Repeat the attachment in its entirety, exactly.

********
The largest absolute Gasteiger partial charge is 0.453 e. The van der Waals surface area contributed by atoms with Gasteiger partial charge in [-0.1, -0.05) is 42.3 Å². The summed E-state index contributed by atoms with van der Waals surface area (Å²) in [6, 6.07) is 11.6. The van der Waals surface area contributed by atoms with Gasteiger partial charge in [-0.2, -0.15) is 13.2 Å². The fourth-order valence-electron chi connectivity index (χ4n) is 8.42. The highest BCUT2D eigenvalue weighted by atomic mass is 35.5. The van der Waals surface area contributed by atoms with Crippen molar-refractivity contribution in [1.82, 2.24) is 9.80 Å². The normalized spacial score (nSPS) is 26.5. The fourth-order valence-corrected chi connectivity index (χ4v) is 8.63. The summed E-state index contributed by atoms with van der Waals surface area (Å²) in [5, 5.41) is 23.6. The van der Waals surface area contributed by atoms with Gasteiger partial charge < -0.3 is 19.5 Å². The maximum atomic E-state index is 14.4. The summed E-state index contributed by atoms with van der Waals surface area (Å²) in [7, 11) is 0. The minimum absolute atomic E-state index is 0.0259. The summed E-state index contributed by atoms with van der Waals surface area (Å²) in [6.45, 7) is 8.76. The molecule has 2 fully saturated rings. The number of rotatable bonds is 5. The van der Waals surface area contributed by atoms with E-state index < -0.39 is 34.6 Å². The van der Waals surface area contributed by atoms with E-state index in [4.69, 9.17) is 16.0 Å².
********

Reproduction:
The largest absolute Gasteiger partial charge is 0.453 e. The van der Waals surface area contributed by atoms with Gasteiger partial charge in [-0.1, -0.05) is 42.3 Å². The summed E-state index contributed by atoms with van der Waals surface area (Å²) in [6, 6.07) is 11.6. The van der Waals surface area contributed by atoms with Gasteiger partial charge in [-0.2, -0.15) is 13.2 Å². The fourth-order valence-electron chi connectivity index (χ4n) is 8.42. The highest BCUT2D eigenvalue weighted by atomic mass is 35.5. The van der Waals surface area contributed by atoms with Crippen molar-refractivity contribution in [1.82, 2.24) is 9.80 Å². The normalized spacial score (nSPS) is 26.5. The fourth-order valence-corrected chi connectivity index (χ4v) is 8.63. The summed E-state index contributed by atoms with van der Waals surface area (Å²) in [5, 5.41) is 23.6. The van der Waals surface area contributed by atoms with Gasteiger partial charge < -0.3 is 19.5 Å². The maximum atomic E-state index is 14.4. The summed E-state index contributed by atoms with van der Waals surface area (Å²) in [7, 11) is 0. The minimum absolute atomic E-state index is 0.0259. The summed E-state index contributed by atoms with van der Waals surface area (Å²) in [6.45, 7) is 8.76. The molecule has 2 fully saturated rings. The number of rotatable bonds is 5. The van der Waals surface area contributed by atoms with E-state index < -0.39 is 34.6 Å². The van der Waals surface area contributed by atoms with E-state index in [4.69, 9.17) is 16.0 Å².